Since I found out I would have a son (Yuri), I’ve been considering what games would best give him an edge. I picked three initially that I enjoy and wish I’d learned as a child. Parenting is, after all, a vicarious life style.
These games topped my list
I find it best to play with friends. Defeating strangers isn’t as savory.
Continue reading Games for my child, arming his mind with a fourth
I am most comfortable writing in third person, present tense.
I’ve done a little first person present, but almost never past tense, third or first.
Sixteen years ago I got stuck in the intense immediate. I graduated college, and that summer to fill the mental void, I wrote Accursed Haven with a manic fervor I’ve never matched since.
My first novel ride.
It was wild. It was poetic. Here’s how it started:
A morbid man walks alone, looking for refuge in a city he has disowned. He sits down on a bench with a bottle in a brown bag.
Continue reading Present Tense For A Parallel Mind
My son gets exited about hiccups. He’ll make a bee line towards me and yell, “Daddy daddy, tell me a scary story.”
After a moment’s reflection about the odd juxtaposition I’ll jump right in.
Curing Hiccups With Reality
“Son,” I’ll tell him, “let me tell you something really scary.”
Continue reading Tell Me A Scary Story. I have the hiccups
I love the idea of anthropomorphizing machines. I love the idea of taking technology and giving it a personality.
-J. J. Abrams
Artificial intelligence (AI) has an allure, something like the desire for a loyal pet.
As children maybe we wanted a toy to talk back. A little human but not too much, they must always be available.
They can have a life of their own, so long as they’re back in their box before we notice.
From the beginning I wanted a main character of Destiny’s Hand to be an AI.
The book I’m currently writing, Destiny’s Hand, takes place within a rather large spacecraft called Ship Of Destiny. As the journey is intended to last a fair number of human generations, I thought it made sense for there to be artificial intelligences available to assist and maintain continuity.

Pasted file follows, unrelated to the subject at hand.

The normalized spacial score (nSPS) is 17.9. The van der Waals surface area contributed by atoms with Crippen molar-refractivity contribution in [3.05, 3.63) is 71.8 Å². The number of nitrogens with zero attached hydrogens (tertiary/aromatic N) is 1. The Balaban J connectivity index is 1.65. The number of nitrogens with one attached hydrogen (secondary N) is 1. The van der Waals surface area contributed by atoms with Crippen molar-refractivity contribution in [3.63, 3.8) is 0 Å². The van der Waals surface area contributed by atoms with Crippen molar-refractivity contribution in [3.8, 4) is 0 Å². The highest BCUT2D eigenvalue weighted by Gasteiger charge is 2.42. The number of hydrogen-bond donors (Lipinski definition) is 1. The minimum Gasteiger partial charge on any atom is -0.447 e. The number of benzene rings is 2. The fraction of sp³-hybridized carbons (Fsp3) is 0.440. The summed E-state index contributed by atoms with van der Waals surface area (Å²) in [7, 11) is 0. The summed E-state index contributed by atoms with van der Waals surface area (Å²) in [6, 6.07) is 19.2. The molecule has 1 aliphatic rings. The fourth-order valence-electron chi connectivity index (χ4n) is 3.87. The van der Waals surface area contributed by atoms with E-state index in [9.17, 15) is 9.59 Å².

Continue reading Artificial Intelligence in my fiction, insanicide
My brother is much younger than me, still in his twenties and still in need of adventure. Not horseradish and peanut butter, more Into the Wild, which is not for family men edging towards forty, i.e. me.
That’s nice brother, anyway I’m sailing to Ireland.
The last week of last month I was chatting with my brother Matthew
online and I excitedly linked invirtu on urban dictionary, which means “within virtual reality”. I had been trying to get words I made up for my book Destiny’s Hand into the dictionary, and this was my first success.
His response, “I am going to Boston in a week to meet Norwegians. If all goes well I will crew with them as they cross to Ireland.” Continue reading Nearing Midsummer’s Eve, My Brother And The Sea
It’s a special kind of idea that sticks enough to motivate a book. I got stuck, while chatting at work one day, with the idea of daily life in a generation ship.
Spaceships that take generations to travel anywhere is not a novel idea, but I hope my story will be. The theme of it has attracted me since I was a kid.
Sometime in high school I started imagining we all might be living virtual lives as entertainment, while in stasis in space, and that when we “died” we’d wake up and remember who we really were. Now I’m writing about people on a life boat entangled in a power struggle that’s corrupted their values. There is a connection there, but it’s subtle.
Continue reading Here’s A Novel Idea-People Decide To Die In Space
I savor Father’s Day. I admit to appreciating the attention, the clear authority over how my day will be spent. More so than any other day I am allowed to rule.
…Was what I was thinking when I went to sleep last night. However, my son
had other ideas at six am. To him I am only a semi-authority figure. As he would say “You’re not the leader of me!”
Continue reading Father’s Day, I am Optimus Prime